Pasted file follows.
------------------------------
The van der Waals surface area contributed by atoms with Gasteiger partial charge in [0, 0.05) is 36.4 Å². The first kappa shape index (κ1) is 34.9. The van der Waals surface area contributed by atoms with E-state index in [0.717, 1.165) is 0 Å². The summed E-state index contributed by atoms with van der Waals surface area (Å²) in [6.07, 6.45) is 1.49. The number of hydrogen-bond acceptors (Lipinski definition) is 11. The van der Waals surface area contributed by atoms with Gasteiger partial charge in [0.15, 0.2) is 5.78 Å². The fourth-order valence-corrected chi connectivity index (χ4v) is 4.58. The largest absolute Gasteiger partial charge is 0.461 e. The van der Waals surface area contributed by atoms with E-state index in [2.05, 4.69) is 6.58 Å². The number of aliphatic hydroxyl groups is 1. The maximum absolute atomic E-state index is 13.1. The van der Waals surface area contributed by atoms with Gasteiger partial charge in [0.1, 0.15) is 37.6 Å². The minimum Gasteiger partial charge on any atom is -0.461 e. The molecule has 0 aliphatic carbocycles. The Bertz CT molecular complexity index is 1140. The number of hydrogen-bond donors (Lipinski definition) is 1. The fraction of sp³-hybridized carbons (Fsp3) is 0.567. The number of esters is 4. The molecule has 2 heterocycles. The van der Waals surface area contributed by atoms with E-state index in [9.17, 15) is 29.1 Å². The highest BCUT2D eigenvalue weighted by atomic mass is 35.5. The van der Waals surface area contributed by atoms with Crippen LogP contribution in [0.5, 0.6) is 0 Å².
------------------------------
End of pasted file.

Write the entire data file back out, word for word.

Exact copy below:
The van der Waals surface area contributed by atoms with Gasteiger partial charge in [0, 0.05) is 36.4 Å². The first kappa shape index (κ1) is 34.9. The van der Waals surface area contributed by atoms with E-state index in [0.717, 1.165) is 0 Å². The summed E-state index contributed by atoms with van der Waals surface area (Å²) in [6.07, 6.45) is 1.49. The number of hydrogen-bond acceptors (Lipinski definition) is 11. The van der Waals surface area contributed by atoms with Gasteiger partial charge in [0.15, 0.2) is 5.78 Å². The fourth-order valence-corrected chi connectivity index (χ4v) is 4.58. The largest absolute Gasteiger partial charge is 0.461 e. The van der Waals surface area contributed by atoms with E-state index in [2.05, 4.69) is 6.58 Å². The number of aliphatic hydroxyl groups is 1. The maximum absolute atomic E-state index is 13.1. The van der Waals surface area contributed by atoms with Gasteiger partial charge in [0.1, 0.15) is 37.6 Å². The minimum Gasteiger partial charge on any atom is -0.461 e. The molecule has 0 aliphatic carbocycles. The Bertz CT molecular complexity index is 1140. The number of hydrogen-bond donors (Lipinski definition) is 1. The fraction of sp³-hybridized carbons (Fsp3) is 0.567. The number of esters is 4. The molecule has 2 heterocycles. The van der Waals surface area contributed by atoms with E-state index in [9.17, 15) is 29.1 Å². The highest BCUT2D eigenvalue weighted by atomic mass is 35.5. The van der Waals surface area contributed by atoms with Crippen LogP contribution in [0.5, 0.6) is 0 Å².